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Subject: Re: [camp-comment] 3.4 Removing Assemblies and Assembly Templates


This comment has been captured as Jira issue CAMP-100 and will be processed by the TC. We will inform you when this issue has been resolved.

~ gp

On 9/5/2013 10:45 AM, Patrick Durusau wrote:
Hash: SHA1


The first three paragraphs of 3.4 Removing Assemblies and Assembly
Templates reads (with highlighting for problematic terms):

When finished working with an application, an Application
Administrator can delete an Assembly using a DELETE request. The CAMP
platform *will typically soon thereafter* remove the Assembly resource
and all
associated resources which are dedicated to that Assembly, such as
Application Components. Where such a resource is not removed
immediately, for example, when it is in the process of shutting down,
*it ought to* present a representation skew of DESTROYING in the interim.

When the original Assembly Template is no longer needed, an
Application Administrator can, *again,* delete it using a DELETE
request. *Again,* the CAMP platform will typically delete the Assembly
Template and all associated resources which are dedicated to that
Assembly Template. Where this deletion is accepted but not immediate,
such as because an Assembly is in use that references the Assembly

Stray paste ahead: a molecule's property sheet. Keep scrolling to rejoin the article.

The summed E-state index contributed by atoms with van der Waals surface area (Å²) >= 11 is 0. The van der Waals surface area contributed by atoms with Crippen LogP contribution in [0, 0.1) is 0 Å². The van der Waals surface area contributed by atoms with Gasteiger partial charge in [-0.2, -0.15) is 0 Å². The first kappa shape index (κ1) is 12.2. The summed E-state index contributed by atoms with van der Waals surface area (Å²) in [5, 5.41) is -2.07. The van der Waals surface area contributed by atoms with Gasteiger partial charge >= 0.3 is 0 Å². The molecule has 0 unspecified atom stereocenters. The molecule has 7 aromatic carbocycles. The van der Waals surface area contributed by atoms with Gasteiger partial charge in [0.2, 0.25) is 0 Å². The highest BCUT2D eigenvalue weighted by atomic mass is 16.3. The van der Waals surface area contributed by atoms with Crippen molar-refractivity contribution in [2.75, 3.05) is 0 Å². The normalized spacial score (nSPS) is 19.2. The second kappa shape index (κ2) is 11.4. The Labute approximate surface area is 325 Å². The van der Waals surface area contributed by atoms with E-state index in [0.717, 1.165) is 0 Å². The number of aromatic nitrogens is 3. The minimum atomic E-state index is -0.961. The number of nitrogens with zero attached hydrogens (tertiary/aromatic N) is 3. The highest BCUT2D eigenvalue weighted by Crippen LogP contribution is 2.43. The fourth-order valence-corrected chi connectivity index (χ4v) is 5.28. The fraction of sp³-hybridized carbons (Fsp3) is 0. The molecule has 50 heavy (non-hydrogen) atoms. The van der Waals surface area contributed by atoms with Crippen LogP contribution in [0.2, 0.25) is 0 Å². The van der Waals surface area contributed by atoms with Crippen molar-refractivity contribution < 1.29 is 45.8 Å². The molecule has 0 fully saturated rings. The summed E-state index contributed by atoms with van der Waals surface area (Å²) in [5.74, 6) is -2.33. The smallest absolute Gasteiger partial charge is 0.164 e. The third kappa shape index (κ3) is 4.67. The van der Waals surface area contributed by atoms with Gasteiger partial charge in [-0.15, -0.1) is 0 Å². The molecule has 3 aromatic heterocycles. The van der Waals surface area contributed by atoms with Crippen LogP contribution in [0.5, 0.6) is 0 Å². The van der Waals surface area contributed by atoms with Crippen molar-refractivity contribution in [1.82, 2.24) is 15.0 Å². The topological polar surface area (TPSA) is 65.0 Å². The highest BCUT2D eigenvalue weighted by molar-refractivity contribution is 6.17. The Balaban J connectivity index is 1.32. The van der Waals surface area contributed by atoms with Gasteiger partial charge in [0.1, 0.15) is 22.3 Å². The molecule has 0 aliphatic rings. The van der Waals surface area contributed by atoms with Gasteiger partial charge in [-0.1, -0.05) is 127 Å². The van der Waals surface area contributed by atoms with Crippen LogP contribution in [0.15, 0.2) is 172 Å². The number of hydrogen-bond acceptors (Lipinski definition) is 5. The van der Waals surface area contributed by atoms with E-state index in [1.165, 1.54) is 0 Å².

Template, *again* the CAMP platform *ought to present* a
representation skew of DESTROYING for the resources being deleted.

Following a lifecycle where an Assembly Template is created, then an
Assembly is created, then the Assembly is deleted, then the Assembly
Template is deleted, the model of Resources in the CAMP Provider *will
typically look similar to* the initial model shown in Figure 3-1.

1) The language *will typically soon thereafter*, *it ought to*,
*ought to present*, which are just examples, make me doubt that all of
Section 3 is normative text.

I would find it difficult if not impossible to guess whether another
implementer will follow a "typically soon," or "ought to" instruction.

2) More editorial in nature is the second paragraph which appears to
be an attempt to restate the first paragraph using "again."

Typically standards follow the DRY (Don't Repeat Yourself) principal.
If you say what is meant clearly, once should be enough. At least in
normative prose.

Hope everyone is having a great day!


- -- 
Patrick Durusau
Technical Advisory Board, OASIS (TAB)
Former Chair, V1 - US TAG to JTC 1/SC 34
Convener, JTC 1/SC 34/WG 3 (Topic Maps)
Editor, OpenDocument Format TC (OASIS), Project Editor ISO/IEC 26300
Co-Editor, ISO/IEC 13250-1, 13250-5 (Topic Maps)

Another Word For It (blog): http://tm.durusau.net
Homepage: http://www.durusau.net
Twitter: patrickDurusau
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